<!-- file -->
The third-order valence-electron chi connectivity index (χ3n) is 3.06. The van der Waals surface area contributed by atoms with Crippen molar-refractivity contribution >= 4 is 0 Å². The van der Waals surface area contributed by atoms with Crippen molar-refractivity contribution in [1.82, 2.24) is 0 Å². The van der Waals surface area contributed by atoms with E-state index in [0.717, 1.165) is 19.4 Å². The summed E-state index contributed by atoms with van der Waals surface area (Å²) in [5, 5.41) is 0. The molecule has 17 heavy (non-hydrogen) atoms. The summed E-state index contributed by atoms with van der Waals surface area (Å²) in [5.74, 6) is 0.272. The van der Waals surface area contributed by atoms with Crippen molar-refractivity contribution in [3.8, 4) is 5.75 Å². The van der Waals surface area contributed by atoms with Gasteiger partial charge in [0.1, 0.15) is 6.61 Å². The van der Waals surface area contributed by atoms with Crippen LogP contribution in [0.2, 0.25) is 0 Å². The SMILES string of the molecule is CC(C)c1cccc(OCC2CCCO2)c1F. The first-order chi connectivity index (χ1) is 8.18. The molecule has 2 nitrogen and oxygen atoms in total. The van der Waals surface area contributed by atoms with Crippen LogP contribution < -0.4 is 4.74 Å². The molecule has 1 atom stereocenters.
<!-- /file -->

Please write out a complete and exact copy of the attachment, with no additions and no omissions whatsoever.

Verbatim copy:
The third-order valence-electron chi connectivity index (χ3n) is 3.06. The van der Waals surface area contributed by atoms with Crippen molar-refractivity contribution >= 4 is 0 Å². The van der Waals surface area contributed by atoms with Crippen molar-refractivity contribution in [1.82, 2.24) is 0 Å². The van der Waals surface area contributed by atoms with E-state index in [0.717, 1.165) is 19.4 Å². The summed E-state index contributed by atoms with van der Waals surface area (Å²) in [5, 5.41) is 0. The molecule has 17 heavy (non-hydrogen) atoms. The summed E-state index contributed by atoms with van der Waals surface area (Å²) in [5.74, 6) is 0.272. The van der Waals surface area contributed by atoms with Crippen molar-refractivity contribution in [3.8, 4) is 5.75 Å². The van der Waals surface area contributed by atoms with Gasteiger partial charge in [0.1, 0.15) is 6.61 Å². The van der Waals surface area contributed by atoms with Crippen LogP contribution in [0.2, 0.25) is 0 Å². The SMILES string of the molecule is CC(C)c1cccc(OCC2CCCO2)c1F. The first-order chi connectivity index (χ1) is 8.18. The molecule has 2 nitrogen and oxygen atoms in total. The van der Waals surface area contributed by atoms with Crippen LogP contribution < -0.4 is 4.74 Å². The molecule has 1 atom stereocenters.